• Warranties
        • 5 year warranty from a 2-yr old company
        • What’s covered, what about IP liability?
  • 12. LED outdoor lighting… just a little bit farther
    • LED advantages
      • Optical control is more precise
      • Hemispheric optics render L/W moot
      • Design form factor flexibility:
        • Product weight
        • EPA values
        • “Reflector’ size
        • Wire sizes
        • Pole sizes, vibration issues
        • Design materials
      • Controls interface… the future belongs to controls
  • 13. Who’s going to sell LED
    • Sales channels are fragmenting
      • Distributors => appliances, CEDIA, alternative energies, LED
      • Specifiers, who ‘owns’ the relationship?
        • Lighting reps?
        • End-users?
        • Manufacturers?
        • Consultants?
      • Contractors
        • Training requirements
        • DC Vs AC?
        • Warranty
        • Unions, low voltage CEDIA vs NECA
  • 14. Sales influences of LED
    • Flow of information
      • Top down model has moved to end-user influenced
      • Direct manufacturer/end-user is increasing
    • Money
      • Rush to soak up TARP funds
      • Private equity firms are investing heavily in LED companies
      • LED companies are hiring end-user focused sales talent
    • Sales model is changing from ‘spec and overage’ to direct and ROI
  • 15. Sales solutions of the future
    • Multiple layers of ‘reps’ in the same geography
    • More ‘house accounts’ for manufacturers with direct sales rep
    • New alliances:
      • Cree and Philips
      • Molex and Bridgelux
      • LED companies with national distributors
    • New channel strategies
      • WalMart signs a deal with an electronics company to relight their stores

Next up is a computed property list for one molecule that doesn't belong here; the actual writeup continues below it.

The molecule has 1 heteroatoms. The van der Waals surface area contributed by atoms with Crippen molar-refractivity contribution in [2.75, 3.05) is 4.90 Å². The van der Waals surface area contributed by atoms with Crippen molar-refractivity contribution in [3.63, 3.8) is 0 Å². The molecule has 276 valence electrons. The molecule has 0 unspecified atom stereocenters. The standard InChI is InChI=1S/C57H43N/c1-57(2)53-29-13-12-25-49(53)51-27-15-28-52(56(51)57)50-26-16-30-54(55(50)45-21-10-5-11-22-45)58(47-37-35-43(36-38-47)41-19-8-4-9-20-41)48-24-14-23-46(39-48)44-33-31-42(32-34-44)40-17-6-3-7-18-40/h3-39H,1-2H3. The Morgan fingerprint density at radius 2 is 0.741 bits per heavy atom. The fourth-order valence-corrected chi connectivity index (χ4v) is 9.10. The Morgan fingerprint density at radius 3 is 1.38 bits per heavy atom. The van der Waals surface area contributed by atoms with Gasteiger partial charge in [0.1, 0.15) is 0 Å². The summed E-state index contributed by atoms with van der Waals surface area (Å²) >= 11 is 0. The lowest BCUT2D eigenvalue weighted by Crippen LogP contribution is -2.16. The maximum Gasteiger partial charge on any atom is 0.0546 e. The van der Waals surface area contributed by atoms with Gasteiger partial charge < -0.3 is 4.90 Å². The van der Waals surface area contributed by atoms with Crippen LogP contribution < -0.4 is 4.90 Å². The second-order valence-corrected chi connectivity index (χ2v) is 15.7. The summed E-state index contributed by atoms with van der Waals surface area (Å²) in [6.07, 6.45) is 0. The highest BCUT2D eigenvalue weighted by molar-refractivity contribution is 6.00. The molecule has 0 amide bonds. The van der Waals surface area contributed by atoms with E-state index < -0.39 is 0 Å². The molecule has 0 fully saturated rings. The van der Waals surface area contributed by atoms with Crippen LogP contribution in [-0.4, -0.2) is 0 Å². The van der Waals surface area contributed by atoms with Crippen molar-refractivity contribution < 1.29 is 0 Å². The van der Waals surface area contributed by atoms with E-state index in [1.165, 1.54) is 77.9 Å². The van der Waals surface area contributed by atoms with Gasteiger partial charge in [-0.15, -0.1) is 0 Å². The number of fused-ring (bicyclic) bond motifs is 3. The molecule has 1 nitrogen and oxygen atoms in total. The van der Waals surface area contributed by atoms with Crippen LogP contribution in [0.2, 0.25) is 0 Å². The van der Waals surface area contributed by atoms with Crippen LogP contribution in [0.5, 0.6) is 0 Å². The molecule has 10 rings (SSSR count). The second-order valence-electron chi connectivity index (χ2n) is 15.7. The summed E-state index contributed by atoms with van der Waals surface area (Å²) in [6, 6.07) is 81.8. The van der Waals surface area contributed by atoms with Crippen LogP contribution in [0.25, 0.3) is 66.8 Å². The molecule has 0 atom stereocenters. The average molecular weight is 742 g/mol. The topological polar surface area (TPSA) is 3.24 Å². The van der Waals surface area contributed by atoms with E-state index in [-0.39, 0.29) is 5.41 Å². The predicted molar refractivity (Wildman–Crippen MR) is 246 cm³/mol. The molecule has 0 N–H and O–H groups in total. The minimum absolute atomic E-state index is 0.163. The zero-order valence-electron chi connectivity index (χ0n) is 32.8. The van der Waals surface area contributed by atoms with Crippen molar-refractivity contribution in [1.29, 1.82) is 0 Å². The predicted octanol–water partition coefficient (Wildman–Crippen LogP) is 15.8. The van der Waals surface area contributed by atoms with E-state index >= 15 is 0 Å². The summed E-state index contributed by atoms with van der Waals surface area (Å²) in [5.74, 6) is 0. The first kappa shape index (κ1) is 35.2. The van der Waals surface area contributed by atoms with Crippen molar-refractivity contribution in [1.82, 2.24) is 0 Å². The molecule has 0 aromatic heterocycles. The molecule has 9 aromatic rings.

• Orion licenses dealers to act as sales and installers
      • Cree sells to an OEM and sells against them at the same time
      • LED ‘distributors’ functioning as reps, brokers, esco’s
      • LED module mfrs are creating retrofit ‘kits’ for their OEM partners’ products
  • 16. New influences on LED
    • Global electronics firms entering the US (Sharp, Toshiba, Mitsubishi, etc)
    • IP ‘trolls’, including current major companies will use patent rights as competitive weapons
    • Incentives:
      • PACE, bay area, requires a plan for decreased connected load prior to offering incentives to install alternative energy power supply systems
      • Demand side penalties are growing, including greater than$1/KWH for peak demand consumption
  • 17. Future is bright
    • Probably as bright as 250L/W
    • Channel strategies will be reshuffled and flattened
      • The days of multiple layers of margin gain will end
      • Bidding and closing business will become far more ROI based
      • Sales people will become more fluent in the financial merits of LED
    • New competitors will emerge to promote energy efficient lighting
    • The number of LED manufacturers will decline from >400+ to less 100
    • The survivors will enjoy a run of at least 5 years of very profitable growth
  • 18. Advice for the next two years
    • LED guys
      • Learn the current channel, even if you don’t use it
      • Pick a channel strategy and develop it
      • Identify your customer BEFORE you develop the product
      • Attract talent who holds the relationships with the channel customers you want to sell to. But understand the questions you have to ask to select that talent.
      • Don’t poke fun at the Ltg guys
  • 19. Advice for the lighting guys
    • Lighting guys
    • Embrace it. It’s here.
    • Figure out the problems and fix them: heat, optics, power supplies, etc
    • Fix your channel
      • It’s anachronistic
      • It’s inefficient
      • It’s abdicating control and ultimately responsibility for your company
    • Change your business model
      • Warranties, Processes, channel partners
      • Learn to sell ‘lighting’
    • Attract LED talent to teach you the business
  • 20. Change is good
    • “ LED is the most disruptive technology to affect the lighting industry since Edison”
    • A White Paper examining the impacts of LED technology. Ted Konnerth, PhD 5/09
    • “ If you’re not changing faster than the world around you, you’re backing up”
    • Author unknown
  • 21. Contact information
    • Ted Konnerth
    • [email_address]
    • 847-307-7125